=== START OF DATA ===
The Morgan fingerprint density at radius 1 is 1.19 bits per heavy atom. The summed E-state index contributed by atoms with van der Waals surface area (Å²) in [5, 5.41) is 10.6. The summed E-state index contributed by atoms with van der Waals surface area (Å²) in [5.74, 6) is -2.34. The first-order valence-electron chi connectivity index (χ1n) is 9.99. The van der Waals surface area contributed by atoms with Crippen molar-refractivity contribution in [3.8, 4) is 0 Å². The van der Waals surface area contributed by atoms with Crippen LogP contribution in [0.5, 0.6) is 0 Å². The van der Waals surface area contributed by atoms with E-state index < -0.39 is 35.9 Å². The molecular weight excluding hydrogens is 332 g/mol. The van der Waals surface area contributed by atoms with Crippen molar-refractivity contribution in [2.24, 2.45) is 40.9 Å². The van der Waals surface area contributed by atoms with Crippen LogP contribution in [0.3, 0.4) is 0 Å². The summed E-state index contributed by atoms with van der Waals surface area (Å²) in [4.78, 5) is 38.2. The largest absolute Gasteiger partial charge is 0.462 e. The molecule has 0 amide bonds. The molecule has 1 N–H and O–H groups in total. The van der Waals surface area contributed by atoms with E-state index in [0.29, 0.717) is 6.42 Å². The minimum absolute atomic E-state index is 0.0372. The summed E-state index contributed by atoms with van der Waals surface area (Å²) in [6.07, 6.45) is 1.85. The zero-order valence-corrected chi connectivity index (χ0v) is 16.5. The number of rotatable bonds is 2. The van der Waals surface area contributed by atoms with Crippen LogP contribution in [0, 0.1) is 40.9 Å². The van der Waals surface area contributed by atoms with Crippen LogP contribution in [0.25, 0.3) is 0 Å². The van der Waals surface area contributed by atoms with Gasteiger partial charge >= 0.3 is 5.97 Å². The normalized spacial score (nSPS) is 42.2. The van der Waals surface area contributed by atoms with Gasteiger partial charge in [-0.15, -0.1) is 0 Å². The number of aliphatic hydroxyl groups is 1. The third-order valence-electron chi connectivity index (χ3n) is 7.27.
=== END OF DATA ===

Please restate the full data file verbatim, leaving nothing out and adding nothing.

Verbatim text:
The Morgan fingerprint density at radius 1 is 1.19 bits per heavy atom. The summed E-state index contributed by atoms with van der Waals surface area (Å²) in [5, 5.41) is 10.6. The summed E-state index contributed by atoms with van der Waals surface area (Å²) in [5.74, 6) is -2.34. The first-order valence-electron chi connectivity index (χ1n) is 9.99. The van der Waals surface area contributed by atoms with Crippen molar-refractivity contribution in [3.8, 4) is 0 Å². The van der Waals surface area contributed by atoms with Crippen LogP contribution in [0.5, 0.6) is 0 Å². The van der Waals surface area contributed by atoms with E-state index < -0.39 is 35.9 Å². The molecular weight excluding hydrogens is 332 g/mol. The van der Waals surface area contributed by atoms with Crippen molar-refractivity contribution in [2.24, 2.45) is 40.9 Å². The van der Waals surface area contributed by atoms with Crippen LogP contribution in [0.3, 0.4) is 0 Å². The summed E-state index contributed by atoms with van der Waals surface area (Å²) in [4.78, 5) is 38.2. The largest absolute Gasteiger partial charge is 0.462 e. The molecule has 0 amide bonds. The molecule has 1 N–H and O–H groups in total. The van der Waals surface area contributed by atoms with E-state index in [0.29, 0.717) is 6.42 Å². The minimum absolute atomic E-state index is 0.0372. The summed E-state index contributed by atoms with van der Waals surface area (Å²) in [6.07, 6.45) is 1.85. The zero-order valence-corrected chi connectivity index (χ0v) is 16.5. The number of rotatable bonds is 2. The van der Waals surface area contributed by atoms with Crippen LogP contribution in [0, 0.1) is 40.9 Å². The van der Waals surface area contributed by atoms with Crippen LogP contribution in [0.25, 0.3) is 0 Å². The van der Waals surface area contributed by atoms with Gasteiger partial charge >= 0.3 is 5.97 Å². The normalized spacial score (nSPS) is 42.2. The van der Waals surface area contributed by atoms with Gasteiger partial charge in [-0.15, -0.1) is 0 Å². The number of aliphatic hydroxyl groups is 1. The third-order valence-electron chi connectivity index (χ3n) is 7.27.